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Cardinal, Archbishop of Capua, and ecclesiastical writer; b. at Marseilles, 5 Feb., 1824; d. 14 Nov., 1912. He was descended from the family of the dukes of Castel Pagano. His father served with distinction under Murat, adopted the political principles of the Napoleonic period, and voluntarily exiled himself to Malta and Marseilles, when Ferdinand of Naples, after his restoration by the Congress of Laibach, set about the repression of political Liberalism. The family returned to Italy in 1826 and to Naples in 1830. At sixteen Alfonso entered the Oratory of St. Philip Neri at Naples. Ordained priest in 1847, he zealously devoted himself to the confessional, preaching, and various charitable enterprises, without, however, neglecting his ecclesiastical studies, and giving especial attention to ecclesiastical history . He was more particularly drawn to St. Peter Damian, St. Catherine of Siena, St. Philip Neri, and St. Alphonsus Liguori, the great figures who at various times represented religious revival in Italy, and whose biographies he wrote. He refuted Renan's "Life of Christ" then widely circulated in Italy, and afterwards himself published a "Life of Jesus Christ", wherein without entering into details of criticism and polemics, he gathered the results of modern researches on the topography and the contemporary history, customs, usages, and opinions of the Hebrews. He devoted three volumes to an exposition of Catholic doctrine and two to the Christian virtues, and published several volumes of sermons.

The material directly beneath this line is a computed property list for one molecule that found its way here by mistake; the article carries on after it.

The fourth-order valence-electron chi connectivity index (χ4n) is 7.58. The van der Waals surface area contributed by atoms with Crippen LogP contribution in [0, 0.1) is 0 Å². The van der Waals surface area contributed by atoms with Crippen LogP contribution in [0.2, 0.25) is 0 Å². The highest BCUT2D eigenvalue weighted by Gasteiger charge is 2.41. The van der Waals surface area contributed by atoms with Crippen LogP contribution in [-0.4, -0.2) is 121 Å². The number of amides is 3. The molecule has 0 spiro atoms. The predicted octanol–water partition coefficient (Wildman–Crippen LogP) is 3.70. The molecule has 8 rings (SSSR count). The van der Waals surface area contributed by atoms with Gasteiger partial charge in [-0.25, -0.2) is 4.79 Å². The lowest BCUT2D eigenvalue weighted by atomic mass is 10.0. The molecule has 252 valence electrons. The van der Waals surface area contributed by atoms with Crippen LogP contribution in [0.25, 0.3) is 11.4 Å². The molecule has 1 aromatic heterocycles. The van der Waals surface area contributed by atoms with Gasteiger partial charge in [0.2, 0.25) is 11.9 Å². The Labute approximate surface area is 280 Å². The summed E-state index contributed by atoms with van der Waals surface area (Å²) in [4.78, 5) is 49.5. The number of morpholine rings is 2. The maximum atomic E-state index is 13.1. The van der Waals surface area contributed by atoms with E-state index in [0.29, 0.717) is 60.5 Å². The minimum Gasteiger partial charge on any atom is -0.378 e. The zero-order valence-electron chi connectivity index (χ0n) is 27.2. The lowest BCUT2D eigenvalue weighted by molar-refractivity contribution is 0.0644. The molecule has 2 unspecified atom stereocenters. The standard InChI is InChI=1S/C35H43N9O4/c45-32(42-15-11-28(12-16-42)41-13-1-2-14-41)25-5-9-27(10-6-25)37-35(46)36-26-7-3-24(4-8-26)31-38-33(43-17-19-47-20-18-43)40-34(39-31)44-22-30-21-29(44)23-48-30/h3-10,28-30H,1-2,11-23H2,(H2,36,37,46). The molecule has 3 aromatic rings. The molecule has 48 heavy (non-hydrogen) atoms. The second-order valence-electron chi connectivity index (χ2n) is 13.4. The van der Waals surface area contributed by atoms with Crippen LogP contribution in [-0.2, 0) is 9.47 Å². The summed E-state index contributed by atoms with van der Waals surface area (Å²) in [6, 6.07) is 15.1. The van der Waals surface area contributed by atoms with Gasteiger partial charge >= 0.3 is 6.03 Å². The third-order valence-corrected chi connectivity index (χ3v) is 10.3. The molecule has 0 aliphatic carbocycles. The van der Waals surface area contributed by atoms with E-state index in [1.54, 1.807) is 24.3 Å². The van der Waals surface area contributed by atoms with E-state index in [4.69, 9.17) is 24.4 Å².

Meanwhile he maintained personal relations with various persons, particularly priests and religious at Naples, among them the Franciscan Ludovico da Casovia, whose biography he wrote, and two priests Persico and Casanova, with whom he often discussed methods of catechetical instruction. He corresponded with other Liberal Catholics, among them Manzoni, Cesare Cantù, Dupanloup, and Montalembert. These friendships indicated that he was tending towards " Catholic Liberalism ". His own family antecedents better explained both this and Capecelatro's "conciliatorist" tendencies after 1870. These tendencies were not unknown to Leo XIII, who, one year after his elevation to the papacy, summoned the learned Oratorian to Rome, together with Padre Luigi Tosti, and made him assistant librarian, wishing thereby not only to honour a learned man, but also to make use of him for the work of reconciliation which occupied his mind until 1887. In 1880 Capecelatro was appointed Archbishop of Capua. There he passed his life in the administration of his diocese, literary labours, and works of charity . He was made a cardinal by Leo XIII in 1885. In the pastoral letters and other minor works published in the last years of his life he treats the great questions of modern times, especially those relating to public life in Italy. His writings are distinguished by purity and simplicity of style. He received some votes in the conclave of 1903. He had no influence in ecclesiastical politics; but his correspondence will unquestionably supply valuable material for the politico-religious history of Italy in his time. Cardinal Capecelatro, particularly in recent years, was overwhelmed by the course of events and by that Modernist crisis which had long been preparing and so violently burst out in the Church. He remained immured in his old ideal of " God and Liberty", in the old dream of "the pope arm-in-arm with the King of Italy ". He did not understand the new movement and the hard lessons which it brought with it. But that did not prevent Pius X from calling him with reason, on the occasion of his cardinalitial jubilee, "a learned theologian, an elegant and prolific writer, a scrupulous haiographer, and, as a bishop, a tender and compassionate father".


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